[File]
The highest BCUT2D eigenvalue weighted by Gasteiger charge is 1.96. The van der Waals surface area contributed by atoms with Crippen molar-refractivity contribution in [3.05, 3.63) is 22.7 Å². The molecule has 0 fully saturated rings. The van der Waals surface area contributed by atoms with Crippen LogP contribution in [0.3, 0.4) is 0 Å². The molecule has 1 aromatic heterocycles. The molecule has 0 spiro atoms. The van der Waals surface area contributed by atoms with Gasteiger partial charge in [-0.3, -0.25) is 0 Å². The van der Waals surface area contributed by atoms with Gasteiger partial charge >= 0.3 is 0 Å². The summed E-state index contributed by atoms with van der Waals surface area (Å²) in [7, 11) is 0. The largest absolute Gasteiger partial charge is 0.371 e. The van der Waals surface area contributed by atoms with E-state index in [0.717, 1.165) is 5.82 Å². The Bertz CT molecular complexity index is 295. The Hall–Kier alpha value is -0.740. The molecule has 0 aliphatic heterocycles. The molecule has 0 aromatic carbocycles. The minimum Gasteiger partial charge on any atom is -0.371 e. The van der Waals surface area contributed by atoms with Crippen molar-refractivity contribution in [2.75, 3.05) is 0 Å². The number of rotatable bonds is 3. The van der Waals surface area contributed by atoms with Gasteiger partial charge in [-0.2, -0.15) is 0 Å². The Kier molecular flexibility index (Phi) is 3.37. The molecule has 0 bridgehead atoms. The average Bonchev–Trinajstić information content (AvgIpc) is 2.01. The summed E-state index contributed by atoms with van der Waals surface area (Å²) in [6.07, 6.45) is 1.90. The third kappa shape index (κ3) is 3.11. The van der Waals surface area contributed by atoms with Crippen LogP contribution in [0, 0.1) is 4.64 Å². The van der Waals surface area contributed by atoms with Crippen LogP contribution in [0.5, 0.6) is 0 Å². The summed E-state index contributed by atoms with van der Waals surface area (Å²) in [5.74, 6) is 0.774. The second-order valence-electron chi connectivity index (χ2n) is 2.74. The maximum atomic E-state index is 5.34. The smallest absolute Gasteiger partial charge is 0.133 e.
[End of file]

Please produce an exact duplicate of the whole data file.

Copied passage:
The highest BCUT2D eigenvalue weighted by Gasteiger charge is 1.96. The van der Waals surface area contributed by atoms with Crippen molar-refractivity contribution in [3.05, 3.63) is 22.7 Å². The molecule has 0 fully saturated rings. The van der Waals surface area contributed by atoms with Crippen LogP contribution in [0.3, 0.4) is 0 Å². The molecule has 1 aromatic heterocycles. The molecule has 0 spiro atoms. The van der Waals surface area contributed by atoms with Gasteiger partial charge in [-0.3, -0.25) is 0 Å². The van der Waals surface area contributed by atoms with Gasteiger partial charge >= 0.3 is 0 Å². The summed E-state index contributed by atoms with van der Waals surface area (Å²) in [7, 11) is 0. The largest absolute Gasteiger partial charge is 0.371 e. The van der Waals surface area contributed by atoms with E-state index in [0.717, 1.165) is 5.82 Å². The Bertz CT molecular complexity index is 295. The Hall–Kier alpha value is -0.740. The molecule has 0 aliphatic heterocycles. The molecule has 0 aromatic carbocycles. The minimum Gasteiger partial charge on any atom is -0.371 e. The van der Waals surface area contributed by atoms with Crippen molar-refractivity contribution in [2.75, 3.05) is 0 Å². The number of rotatable bonds is 3. The van der Waals surface area contributed by atoms with Gasteiger partial charge in [-0.2, -0.15) is 0 Å². The Kier molecular flexibility index (Phi) is 3.37. The molecule has 0 bridgehead atoms. The average Bonchev–Trinajstić information content (AvgIpc) is 2.01. The summed E-state index contributed by atoms with van der Waals surface area (Å²) in [6.07, 6.45) is 1.90. The third kappa shape index (κ3) is 3.11. The van der Waals surface area contributed by atoms with Crippen LogP contribution in [0, 0.1) is 4.64 Å². The van der Waals surface area contributed by atoms with Crippen LogP contribution in [0.5, 0.6) is 0 Å². The summed E-state index contributed by atoms with van der Waals surface area (Å²) in [5.74, 6) is 0.774. The second-order valence-electron chi connectivity index (χ2n) is 2.74. The maximum atomic E-state index is 5.34. The smallest absolute Gasteiger partial charge is 0.133 e.